In our “Corporeality and Desire” literature class this week, we discussed Emily Brontë’s Wuthering Heights, a novel that returned to social media conversations over the last couple of years with a stigma conferred by 21st century high-moral talking-heads – being called upon to be banned in literature classes as a #_____ novel, or at least to be appended with a “trigger warning”. The text is in our reading list for the course (perhaps an incendiary list for ban-and-trigger hashtaggers).
I was not really surprised by our class discussion. It confirmed my steady suspicion that students can, and do, rise above ridiculous censoring and infantilising strictures sought to be imposed upon them for “their own good”, and produce responses and readings that would shame those who wish to “protect” them from life’s fearful asymmetries. To be protected in such a way – how patriarchal, ironically enough! – is surely not what students choose to come to literature for.
The class took the novel head-on in its difficulties. The student who introduced the book started her presentation by stating simply that one both loves and hates Heathcliff, and grapples with this contradiction even when one leaves the book behind (possibly the reason why one never quite leaves it behind). In the course of two hours, we flowed and stopped, agreed, disagreed, questioned and speculated. We juggled a bunch of key words and ideas that hover around two generations of lovers perched in ghostly houses on a desolate heath in a remote country, created over two centuries ago: passionate love, exhilarating devotion, difficult desire, humiliation, revenge, anger, jealousy, rage, class, gender, sexuality, location, emotional and physical violence, hunger-striking and a weakening body, deaths, corpses, exchanged locks of hair in a coffin, burial, afterlife, sadism, masochism, “love as molten lava”, “desire as fire, burning everything in its gaze and touch”, deteriorating bodies and passions…physical, emotional and psychological desire that wrack mind and body and wring it both liquid and dry, at once growing wondrous blossoms and exposing shrivelled roots.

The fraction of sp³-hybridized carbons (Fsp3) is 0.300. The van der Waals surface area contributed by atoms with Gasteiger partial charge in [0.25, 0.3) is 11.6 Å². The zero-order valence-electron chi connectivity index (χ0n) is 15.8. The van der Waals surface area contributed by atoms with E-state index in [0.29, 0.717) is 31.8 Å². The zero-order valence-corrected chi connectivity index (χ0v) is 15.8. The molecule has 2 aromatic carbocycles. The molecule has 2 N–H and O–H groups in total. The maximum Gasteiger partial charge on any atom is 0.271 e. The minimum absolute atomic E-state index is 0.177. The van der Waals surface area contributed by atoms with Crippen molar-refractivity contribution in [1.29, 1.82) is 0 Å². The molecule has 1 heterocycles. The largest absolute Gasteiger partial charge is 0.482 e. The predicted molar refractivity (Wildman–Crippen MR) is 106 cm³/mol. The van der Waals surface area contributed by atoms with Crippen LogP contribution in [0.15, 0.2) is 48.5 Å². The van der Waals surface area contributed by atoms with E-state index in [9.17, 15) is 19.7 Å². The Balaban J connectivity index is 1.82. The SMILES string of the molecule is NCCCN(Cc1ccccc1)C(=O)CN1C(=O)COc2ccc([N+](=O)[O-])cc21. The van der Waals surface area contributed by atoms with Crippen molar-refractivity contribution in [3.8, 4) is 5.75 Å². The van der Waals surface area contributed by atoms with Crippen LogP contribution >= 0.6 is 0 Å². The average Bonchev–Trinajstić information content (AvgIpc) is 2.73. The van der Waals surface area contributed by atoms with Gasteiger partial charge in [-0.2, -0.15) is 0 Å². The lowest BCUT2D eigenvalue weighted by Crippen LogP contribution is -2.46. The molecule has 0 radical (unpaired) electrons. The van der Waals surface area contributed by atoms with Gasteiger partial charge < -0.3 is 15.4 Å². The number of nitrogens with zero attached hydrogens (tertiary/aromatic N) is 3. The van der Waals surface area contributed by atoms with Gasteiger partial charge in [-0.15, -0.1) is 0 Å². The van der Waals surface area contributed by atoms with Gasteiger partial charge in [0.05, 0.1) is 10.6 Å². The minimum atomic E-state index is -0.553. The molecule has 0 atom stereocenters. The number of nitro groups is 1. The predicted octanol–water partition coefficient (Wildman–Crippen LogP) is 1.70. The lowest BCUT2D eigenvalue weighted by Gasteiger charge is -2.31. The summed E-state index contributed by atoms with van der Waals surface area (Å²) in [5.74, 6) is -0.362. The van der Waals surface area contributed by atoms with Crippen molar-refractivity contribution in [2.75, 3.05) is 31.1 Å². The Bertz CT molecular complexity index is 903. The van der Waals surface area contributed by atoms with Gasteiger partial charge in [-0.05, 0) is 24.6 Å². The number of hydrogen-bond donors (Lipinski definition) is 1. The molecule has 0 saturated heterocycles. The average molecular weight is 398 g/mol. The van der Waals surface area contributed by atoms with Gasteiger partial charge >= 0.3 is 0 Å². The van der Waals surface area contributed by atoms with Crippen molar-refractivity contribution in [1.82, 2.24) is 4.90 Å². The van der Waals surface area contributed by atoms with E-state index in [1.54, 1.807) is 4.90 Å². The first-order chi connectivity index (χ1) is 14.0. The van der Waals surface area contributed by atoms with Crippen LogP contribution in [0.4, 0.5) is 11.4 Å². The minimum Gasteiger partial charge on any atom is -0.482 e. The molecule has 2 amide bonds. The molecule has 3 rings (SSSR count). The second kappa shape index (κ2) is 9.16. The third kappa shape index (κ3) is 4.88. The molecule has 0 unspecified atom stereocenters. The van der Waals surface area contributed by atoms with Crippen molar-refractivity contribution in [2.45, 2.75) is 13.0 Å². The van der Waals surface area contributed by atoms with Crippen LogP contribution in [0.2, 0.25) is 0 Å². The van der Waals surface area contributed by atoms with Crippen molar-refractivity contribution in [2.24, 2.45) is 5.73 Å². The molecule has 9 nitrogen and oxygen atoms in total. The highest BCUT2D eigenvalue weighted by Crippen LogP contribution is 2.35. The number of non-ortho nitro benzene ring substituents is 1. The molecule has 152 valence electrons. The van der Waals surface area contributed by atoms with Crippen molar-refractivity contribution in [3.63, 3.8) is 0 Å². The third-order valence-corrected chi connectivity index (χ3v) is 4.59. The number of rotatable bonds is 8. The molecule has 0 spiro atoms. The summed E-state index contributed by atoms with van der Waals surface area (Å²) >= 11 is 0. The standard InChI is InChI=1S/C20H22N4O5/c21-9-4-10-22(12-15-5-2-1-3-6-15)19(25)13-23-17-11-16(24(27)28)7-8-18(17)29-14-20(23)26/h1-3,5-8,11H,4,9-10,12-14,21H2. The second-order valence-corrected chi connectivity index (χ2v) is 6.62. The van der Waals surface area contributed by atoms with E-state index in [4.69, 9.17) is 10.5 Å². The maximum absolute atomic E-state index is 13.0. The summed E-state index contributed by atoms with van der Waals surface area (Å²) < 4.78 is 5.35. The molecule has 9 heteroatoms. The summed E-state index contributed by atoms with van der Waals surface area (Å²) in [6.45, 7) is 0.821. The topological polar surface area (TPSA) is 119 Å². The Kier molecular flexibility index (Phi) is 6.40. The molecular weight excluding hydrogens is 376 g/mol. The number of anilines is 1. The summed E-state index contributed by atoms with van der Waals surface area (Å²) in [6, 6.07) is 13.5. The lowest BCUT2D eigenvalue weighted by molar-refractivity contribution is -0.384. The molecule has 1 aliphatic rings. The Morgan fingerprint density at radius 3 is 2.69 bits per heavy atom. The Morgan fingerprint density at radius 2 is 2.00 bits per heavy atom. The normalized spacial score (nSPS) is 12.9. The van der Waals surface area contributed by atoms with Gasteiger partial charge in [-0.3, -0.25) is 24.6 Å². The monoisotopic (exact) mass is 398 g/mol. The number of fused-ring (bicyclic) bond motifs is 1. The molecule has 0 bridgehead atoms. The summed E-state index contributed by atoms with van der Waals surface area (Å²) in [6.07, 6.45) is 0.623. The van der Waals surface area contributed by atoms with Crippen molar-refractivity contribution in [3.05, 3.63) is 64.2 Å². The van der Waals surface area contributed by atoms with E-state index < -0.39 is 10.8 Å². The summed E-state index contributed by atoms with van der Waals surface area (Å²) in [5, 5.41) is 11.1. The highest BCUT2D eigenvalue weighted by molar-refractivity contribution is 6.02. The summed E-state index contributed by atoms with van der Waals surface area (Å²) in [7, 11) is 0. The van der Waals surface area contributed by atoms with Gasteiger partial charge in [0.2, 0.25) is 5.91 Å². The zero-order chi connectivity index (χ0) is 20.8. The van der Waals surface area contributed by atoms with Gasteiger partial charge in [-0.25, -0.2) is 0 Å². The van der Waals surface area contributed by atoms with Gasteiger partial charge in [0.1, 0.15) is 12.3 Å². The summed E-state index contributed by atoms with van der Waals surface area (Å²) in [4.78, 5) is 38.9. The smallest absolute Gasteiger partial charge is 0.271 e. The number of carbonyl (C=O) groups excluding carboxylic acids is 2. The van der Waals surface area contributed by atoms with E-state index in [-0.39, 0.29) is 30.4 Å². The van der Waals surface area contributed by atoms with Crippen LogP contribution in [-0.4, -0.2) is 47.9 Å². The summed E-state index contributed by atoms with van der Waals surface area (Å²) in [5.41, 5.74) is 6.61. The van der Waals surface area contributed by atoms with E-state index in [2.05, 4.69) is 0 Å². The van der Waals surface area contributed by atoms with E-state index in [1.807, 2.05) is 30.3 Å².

We then swam to more difficult shores: the body as text, the text as body; the sexualities of language (“ejaculated” for speech, someone noted); charged climatic conditions of “Wuthering [withering, weathering] Heights” signifying the tumult and turmoil of physical/psychological distress and destruction wreaked by passionate love; the body (of both character and text) as impossible to wholly apprehend and understand, demanding immersion and resistance at once; the recognition of the failure of a linear hermeneutics of knowledge (of both character and text); psychoanalysis and Freud-Lacan. The experience of reading, a wrestle with a text that haunts and clings: engrossing and exhausting and frustrating. And the destitution of reading and (not) knowing: bodies and novels and their transgressive, heady, futile, agonised desiring to reach beyond grasp – in love, and in language.
Lineages of the erotic
A range of other novels about complex loves surfaced, thrown into the pool, borne upon personal literary echoes, creating ripples: Michael in Coetzee’s Life and Times of Michael K in an inspired comparison with Heathcliff, Ghosh’s The Shadow Lines, Turgenev’s Fathers and Sons, Fowles’ French Lieutenant’s Woman. And some knotted talk of understanding systems of breaking-down, of passions flying and tattered, of reparations unrealisable – but the desire to love and hold, know and discard, remaindered and returning in endless cycles, through life and death, and after death.